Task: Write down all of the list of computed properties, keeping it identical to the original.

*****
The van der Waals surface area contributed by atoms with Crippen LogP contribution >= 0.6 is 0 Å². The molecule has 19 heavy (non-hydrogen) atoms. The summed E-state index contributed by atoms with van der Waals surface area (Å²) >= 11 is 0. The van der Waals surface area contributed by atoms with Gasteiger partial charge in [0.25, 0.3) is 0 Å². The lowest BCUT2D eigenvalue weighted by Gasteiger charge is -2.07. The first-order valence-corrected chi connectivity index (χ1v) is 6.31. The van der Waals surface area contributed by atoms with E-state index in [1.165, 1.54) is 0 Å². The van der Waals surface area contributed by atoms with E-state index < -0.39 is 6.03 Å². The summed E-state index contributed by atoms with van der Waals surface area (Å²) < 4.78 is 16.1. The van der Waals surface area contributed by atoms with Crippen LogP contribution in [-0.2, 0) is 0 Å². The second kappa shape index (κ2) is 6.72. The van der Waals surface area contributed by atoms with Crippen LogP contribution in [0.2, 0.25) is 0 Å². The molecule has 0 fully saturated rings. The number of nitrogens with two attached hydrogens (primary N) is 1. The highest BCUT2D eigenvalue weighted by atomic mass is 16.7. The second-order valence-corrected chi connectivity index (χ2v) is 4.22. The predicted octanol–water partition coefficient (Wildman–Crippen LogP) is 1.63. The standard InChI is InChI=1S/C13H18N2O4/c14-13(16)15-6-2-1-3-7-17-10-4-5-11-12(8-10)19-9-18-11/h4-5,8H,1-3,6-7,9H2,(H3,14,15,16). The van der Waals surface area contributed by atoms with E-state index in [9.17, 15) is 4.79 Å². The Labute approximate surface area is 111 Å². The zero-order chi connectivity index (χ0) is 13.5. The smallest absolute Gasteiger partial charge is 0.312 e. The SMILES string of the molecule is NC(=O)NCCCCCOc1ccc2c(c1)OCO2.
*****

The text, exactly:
The van der Waals surface area contributed by atoms with Crippen LogP contribution >= 0.6 is 0 Å². The molecule has 19 heavy (non-hydrogen) atoms. The summed E-state index contributed by atoms with van der Waals surface area (Å²) >= 11 is 0. The van der Waals surface area contributed by atoms with Gasteiger partial charge in [0.25, 0.3) is 0 Å². The lowest BCUT2D eigenvalue weighted by Gasteiger charge is -2.07. The first-order valence-corrected chi connectivity index (χ1v) is 6.31. The van der Waals surface area contributed by atoms with E-state index in [1.165, 1.54) is 0 Å². The van der Waals surface area contributed by atoms with E-state index < -0.39 is 6.03 Å². The summed E-state index contributed by atoms with van der Waals surface area (Å²) < 4.78 is 16.1. The van der Waals surface area contributed by atoms with Crippen LogP contribution in [-0.2, 0) is 0 Å². The second kappa shape index (κ2) is 6.72. The van der Waals surface area contributed by atoms with Crippen LogP contribution in [0.2, 0.25) is 0 Å². The molecule has 0 fully saturated rings. The number of nitrogens with two attached hydrogens (primary N) is 1. The highest BCUT2D eigenvalue weighted by atomic mass is 16.7. The second-order valence-corrected chi connectivity index (χ2v) is 4.22. The predicted octanol–water partition coefficient (Wildman–Crippen LogP) is 1.63. The standard InChI is InChI=1S/C13H18N2O4/c14-13(16)15-6-2-1-3-7-17-10-4-5-11-12(8-10)19-9-18-11/h4-5,8H,1-3,6-7,9H2,(H3,14,15,16). The van der Waals surface area contributed by atoms with E-state index in [9.17, 15) is 4.79 Å². The Labute approximate surface area is 111 Å². The zero-order chi connectivity index (χ0) is 13.5. The smallest absolute Gasteiger partial charge is 0.312 e. The SMILES string of the molecule is NC(=O)NCCCCCOc1ccc2c(c1)OCO2.